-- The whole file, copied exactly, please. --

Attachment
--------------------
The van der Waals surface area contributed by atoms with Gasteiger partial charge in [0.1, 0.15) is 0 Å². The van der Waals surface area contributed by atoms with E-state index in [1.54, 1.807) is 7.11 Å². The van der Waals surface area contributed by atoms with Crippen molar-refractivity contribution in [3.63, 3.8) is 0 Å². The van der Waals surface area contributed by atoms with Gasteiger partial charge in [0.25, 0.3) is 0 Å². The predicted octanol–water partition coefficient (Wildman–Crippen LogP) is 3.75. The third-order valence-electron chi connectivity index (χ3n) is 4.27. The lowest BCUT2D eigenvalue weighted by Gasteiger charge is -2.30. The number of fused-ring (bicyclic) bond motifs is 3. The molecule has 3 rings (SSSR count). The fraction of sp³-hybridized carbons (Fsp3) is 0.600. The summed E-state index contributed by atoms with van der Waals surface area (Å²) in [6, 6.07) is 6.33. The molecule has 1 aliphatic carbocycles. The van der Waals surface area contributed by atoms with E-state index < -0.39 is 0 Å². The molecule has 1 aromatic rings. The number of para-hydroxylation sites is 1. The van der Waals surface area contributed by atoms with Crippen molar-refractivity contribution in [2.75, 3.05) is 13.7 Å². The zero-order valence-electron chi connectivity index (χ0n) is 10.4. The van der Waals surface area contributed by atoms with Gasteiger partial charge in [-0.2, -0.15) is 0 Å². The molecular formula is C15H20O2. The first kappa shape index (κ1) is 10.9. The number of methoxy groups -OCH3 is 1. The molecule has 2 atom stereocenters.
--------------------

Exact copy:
The van der Waals surface area contributed by atoms with Gasteiger partial charge in [0.1, 0.15) is 0 Å². The van der Waals surface area contributed by atoms with E-state index in [1.54, 1.807) is 7.11 Å². The van der Waals surface area contributed by atoms with Crippen molar-refractivity contribution in [3.63, 3.8) is 0 Å². The van der Waals surface area contributed by atoms with Gasteiger partial charge in [0.25, 0.3) is 0 Å². The predicted octanol–water partition coefficient (Wildman–Crippen LogP) is 3.75. The third-order valence-electron chi connectivity index (χ3n) is 4.27. The lowest BCUT2D eigenvalue weighted by Gasteiger charge is -2.30. The number of fused-ring (bicyclic) bond motifs is 3. The molecule has 3 rings (SSSR count). The fraction of sp³-hybridized carbons (Fsp3) is 0.600. The summed E-state index contributed by atoms with van der Waals surface area (Å²) in [6, 6.07) is 6.33. The molecule has 1 aliphatic carbocycles. The van der Waals surface area contributed by atoms with E-state index < -0.39 is 0 Å². The molecule has 1 aromatic rings. The number of para-hydroxylation sites is 1. The van der Waals surface area contributed by atoms with Crippen molar-refractivity contribution in [2.75, 3.05) is 13.7 Å². The zero-order valence-electron chi connectivity index (χ0n) is 10.4. The van der Waals surface area contributed by atoms with Gasteiger partial charge in [-0.2, -0.15) is 0 Å². The molecular formula is C15H20O2. The first kappa shape index (κ1) is 10.9. The number of methoxy groups -OCH3 is 1. The molecule has 2 atom stereocenters.